Neutral Field Topics

  • Topics in this section might derive from their answers to “their field” questions, and / or from their resume. E.g. “Tell me more about your experience with …”, “You mentioned that you worked with…”
  • Try to go deeper to see if the knowledge is superficial, or real. E.g. avoid formal definitions (can be memorized from the book), and specific data that can be obtained from help (e.g. command parameters).

Your Field Topics

Even though it may be important how much person already knows in relevant areas, it’s much more important –

  • Can they learn?
  • Their attitude to testing (i.e.: curiosity, creativity, critical thinking)
  • Problem solving skills
  • What kind of exposure to the technologies / tools you need did they have?

Those areas are tricky in terms of questions. One of the ways to deal with it is to ask for examples or situations from their past. For example: “Did you have to learn any tool or technology by your own? How did you do this?”, “Tell me about some problem or bug that was particularly tricky / challenging / difficult to understand?”. See “How to ask questions” section.

Final Conversation

  • Let them ask their questions
  • If interested in candidate, use this conversation to promote your company and position they applied for
  • Explain (even if they don’t ask) what to expect next

How to ask questions

Types of questions

  1. Question that suggests the answer. Such questions are always a bad idea: even honest person is tempted to lie, as they think they know what you expect them to say
    Example: “So why do you think agile methodologies are better than waterfall?”
    Instead of that, you could ask: “What are some advantages and disadvantages of agile and waterfall methodologies?”
  2. Question that has a predefined set of answers, e.g. “Yes/No”. Such question should be used only when asking about facts, e.g. “Are you familiar with …?” It won’t tell you anything about the level of knowledge.
  3. Open-ended questions are most usable in most cases and help to find out what they really know. Examples on how to start such question:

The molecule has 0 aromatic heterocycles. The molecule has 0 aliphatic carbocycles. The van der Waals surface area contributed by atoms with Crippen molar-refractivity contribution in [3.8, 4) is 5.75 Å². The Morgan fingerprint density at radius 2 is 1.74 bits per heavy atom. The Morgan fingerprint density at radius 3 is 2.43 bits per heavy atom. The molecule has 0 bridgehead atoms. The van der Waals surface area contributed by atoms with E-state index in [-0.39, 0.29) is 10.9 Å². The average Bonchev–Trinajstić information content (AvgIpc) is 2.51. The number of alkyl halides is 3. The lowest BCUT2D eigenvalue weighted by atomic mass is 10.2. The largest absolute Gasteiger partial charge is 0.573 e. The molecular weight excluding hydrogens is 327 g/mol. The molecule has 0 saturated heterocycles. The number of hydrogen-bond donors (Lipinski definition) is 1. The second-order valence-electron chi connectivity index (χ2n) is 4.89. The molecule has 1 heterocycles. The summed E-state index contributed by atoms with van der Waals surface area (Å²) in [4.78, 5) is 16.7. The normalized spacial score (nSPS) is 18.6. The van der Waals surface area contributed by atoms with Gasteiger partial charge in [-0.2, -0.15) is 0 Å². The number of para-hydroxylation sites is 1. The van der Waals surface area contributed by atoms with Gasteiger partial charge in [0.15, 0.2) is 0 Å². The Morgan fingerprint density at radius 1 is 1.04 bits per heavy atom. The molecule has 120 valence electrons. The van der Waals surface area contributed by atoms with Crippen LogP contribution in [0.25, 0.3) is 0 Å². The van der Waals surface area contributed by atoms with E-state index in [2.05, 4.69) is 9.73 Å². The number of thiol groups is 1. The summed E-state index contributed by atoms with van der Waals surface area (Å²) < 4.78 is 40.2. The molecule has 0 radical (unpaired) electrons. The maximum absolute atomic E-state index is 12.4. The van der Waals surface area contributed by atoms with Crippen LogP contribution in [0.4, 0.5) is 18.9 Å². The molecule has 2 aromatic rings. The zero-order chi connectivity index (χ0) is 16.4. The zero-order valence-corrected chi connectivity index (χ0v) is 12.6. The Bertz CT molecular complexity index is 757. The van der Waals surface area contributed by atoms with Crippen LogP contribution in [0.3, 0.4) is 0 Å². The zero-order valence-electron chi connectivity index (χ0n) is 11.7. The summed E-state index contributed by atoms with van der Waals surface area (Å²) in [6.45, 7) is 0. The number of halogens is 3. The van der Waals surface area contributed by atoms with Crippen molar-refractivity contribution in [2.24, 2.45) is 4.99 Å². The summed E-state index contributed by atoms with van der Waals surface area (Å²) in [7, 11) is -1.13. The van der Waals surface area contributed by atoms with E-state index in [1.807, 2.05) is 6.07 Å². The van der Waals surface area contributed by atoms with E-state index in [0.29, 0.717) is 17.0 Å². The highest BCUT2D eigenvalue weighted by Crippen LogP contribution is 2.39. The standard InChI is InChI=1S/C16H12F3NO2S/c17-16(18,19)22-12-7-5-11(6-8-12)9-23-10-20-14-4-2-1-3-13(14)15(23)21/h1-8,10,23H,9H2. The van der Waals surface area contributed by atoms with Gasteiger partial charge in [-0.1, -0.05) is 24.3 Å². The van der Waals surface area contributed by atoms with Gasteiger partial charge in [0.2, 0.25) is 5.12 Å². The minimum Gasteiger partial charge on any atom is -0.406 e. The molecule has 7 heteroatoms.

• “Tell me (more) about …” / “Can you give me more details about…”
    • When not clear on the answer, instead of asking “Did you mean …?”, ask “When you said that … what did you mean?”
    • “Why do you think…?”

What to ask about

  1. Straight forward questions about technologies or tools (e.g. “What is …?” “How … works?”). Can be an opening question, but be careful, since a lot of things can be taken from the books right before the interview.
  2. Very specific questions and details, tricks and challenges known only to specialists in that area.
  3. Situations from the past or examples, e.g. “Give me an example / situation from the past, when…”. This form is especially helpful in the situations when the person is “stuck”. For example person is silent after “Tell me more about …?” question. You can ask: “Give me an example how did you [use it] in the past?”. Silence after this second question means they probably don’t know, they worked with discussed technology or tool only briefly, or long time ago.

Usually the combination of all of the above questions for each important subject will give you a good understanding of person’s knowledge of the topic. Dig more into the areas which are really important to you, dig less into other areas (they will just tell you how much the resume corresponds the real knowledge).

How to listen to answers

You want to understand:

  1. Professional knowledge: excellent / good / bad / doesn’t exist
  2. Style: goes into details (too much?), very short (up to point? Or wacky?)
  3. Voice, vocabulary, self confidence

Don’t judge, just observe. Always remember that most people are nervous and behave a little bit differently then normal.

How to handle pause / silence

  1. Think why the pause has occurred. Is it because they don’t know what to say, they are thinking, they didn’t understand the question, but afraid to admit, or something else.
  2. Think whether you need to break it, or let the interviewee to do so. In some cases it makes sense to give them a moment to think. But if pause lasts for a bit too long, break it.

How to answer their questions

  1. Try to leave those questions till the final conversation
  2. When you are not sure what to say, ask them to hold this question for later or for upper manager to answer.
  3. If you think this person is likely to be accepted, give them honest answers about challenges of the position. If you think they will be gone for good after the interview – don’t bother, give a very superficial answer.

Equity, etiquette, anti-oppression, human rights, confidentiality, etc.

Very important, know the rules and play by them.

“How to” Notes for Newbie Interviewer